I think Barry had it at least a little right when he was talking about English majors trying to dig themselves out of a financial hole: I never bonded more with the journalism kids on my floor last year as when we were struggling through statistics and math together. Left- and right-brained aside, it scares me a little that managers are just now scrambling to figure out how to make money off of something given away for free (as Barry puts it), but it’s also reassuring that there’s options in the works. For example, the NY Times is going to start charging for content next January. They announced it a year out, perhaps to give other papers a bit of a shove in that same direction. I’m in the camp that if anyone can do it, the Times can – but with so many free alternative news sources available, will people actually continue to pay for content? What I imagine to be the resulting domino effect – of newspapers trying to charge for content, only to have readers turn to less legitimate sources to avoid payment – makes me a little nervous for the future of independent, objective journalism.

  4. Dan Everson says:

    I found Dave Barry’s analysis of the situation quite entertaining. But I think he makes a legitimate point when he jokes that “our approach is trying to figure out how we can make money giving away our product for free.”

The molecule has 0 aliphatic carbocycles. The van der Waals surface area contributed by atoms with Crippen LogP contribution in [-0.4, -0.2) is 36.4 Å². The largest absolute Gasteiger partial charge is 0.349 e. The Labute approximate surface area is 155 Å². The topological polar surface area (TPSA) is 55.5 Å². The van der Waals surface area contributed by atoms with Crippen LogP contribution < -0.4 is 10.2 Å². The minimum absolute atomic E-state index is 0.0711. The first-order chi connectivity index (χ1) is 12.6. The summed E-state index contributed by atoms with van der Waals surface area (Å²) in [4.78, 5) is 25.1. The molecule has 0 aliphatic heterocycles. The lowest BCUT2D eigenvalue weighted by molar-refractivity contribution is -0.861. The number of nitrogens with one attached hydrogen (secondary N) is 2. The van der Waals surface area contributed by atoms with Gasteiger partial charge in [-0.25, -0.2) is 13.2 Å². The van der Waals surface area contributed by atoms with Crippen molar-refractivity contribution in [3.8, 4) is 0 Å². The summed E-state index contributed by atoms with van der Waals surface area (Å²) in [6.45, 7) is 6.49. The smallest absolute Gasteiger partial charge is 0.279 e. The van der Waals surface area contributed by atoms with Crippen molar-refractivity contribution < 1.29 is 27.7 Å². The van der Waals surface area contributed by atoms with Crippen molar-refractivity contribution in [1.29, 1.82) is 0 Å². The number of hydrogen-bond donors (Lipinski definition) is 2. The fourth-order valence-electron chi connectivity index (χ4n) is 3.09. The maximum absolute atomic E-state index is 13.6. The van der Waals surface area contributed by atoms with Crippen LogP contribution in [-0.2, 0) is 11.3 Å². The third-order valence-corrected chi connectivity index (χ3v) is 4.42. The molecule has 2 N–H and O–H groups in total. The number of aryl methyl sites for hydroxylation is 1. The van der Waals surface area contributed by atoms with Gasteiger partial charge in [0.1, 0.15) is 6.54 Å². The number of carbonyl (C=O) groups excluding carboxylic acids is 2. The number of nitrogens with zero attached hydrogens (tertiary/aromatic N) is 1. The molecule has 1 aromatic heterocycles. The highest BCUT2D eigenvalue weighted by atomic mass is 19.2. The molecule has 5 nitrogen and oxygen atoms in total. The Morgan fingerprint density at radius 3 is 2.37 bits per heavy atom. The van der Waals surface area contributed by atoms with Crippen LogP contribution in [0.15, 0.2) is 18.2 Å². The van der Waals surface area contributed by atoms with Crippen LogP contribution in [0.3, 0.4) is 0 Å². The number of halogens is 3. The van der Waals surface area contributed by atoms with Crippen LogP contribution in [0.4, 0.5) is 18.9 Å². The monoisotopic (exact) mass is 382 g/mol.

A thought that runs through my head as I read about new pay walls is ‘Why didn’t we do this before?’ Folks have always paid to read the newspaper. Why should they not have to pay for the same content online? In fact, why should they not have to pay for better content — considering the fancier graphics, interactivity, etc. — that is accessible online?
    I think Krystin offers a possible answer to my question. Perhaps newspapers did not charge for online content from the get-go because, on the Internet, alternative news sources — legitimate or not — are just a click away.
    I know personally, if ESPN decided I had to pay to access any of their content, I would find another source for my sports news. And I’m a newspaper reporter. If anyone should be willing to pay for quality sports journalism, it’s me. And yet, as I said, I would do what I could to get my news for free. So it’s no wonder that regular readers would do the same.
    Krystin makes a valuable point, then. It is risky to put up a pay wall, since it very well could push readers to less legitimate news sources.
    It will be interesting to see how readers respond to the changes at the NY Times (and at the London Times, which is also putting up a pay wall, according to the sidebar with the Barry article). Will the pay-wall structure be a disaster for newspapers? Or will it prove to be something we should have done all along?
    I hope it’s the latter.

  5. Dan Everson says:

    Just listened to that American Public Media story on the London Times: http://marketplace.publicradio.org/display/web/2010/06/07/pm-newspapers-watch-times-pay-model/

    I should have listened before my previous post. Porter Bibb, of MediaTech Capital Partners, points out that readers will pay for online content if it provides for a reasonable price something that no other site can offer. A good point.

    And Assistant Editor Tom Whitwell says the paper is prepared to deal with the loss of readers who don’t want to pay. The Times is hoping, anyway, that a smaller but more loyal readership will be better than a large mass of readers who only briefly stop by the website.

    It’s an interesting theory. I look forward to seeing how it pans out.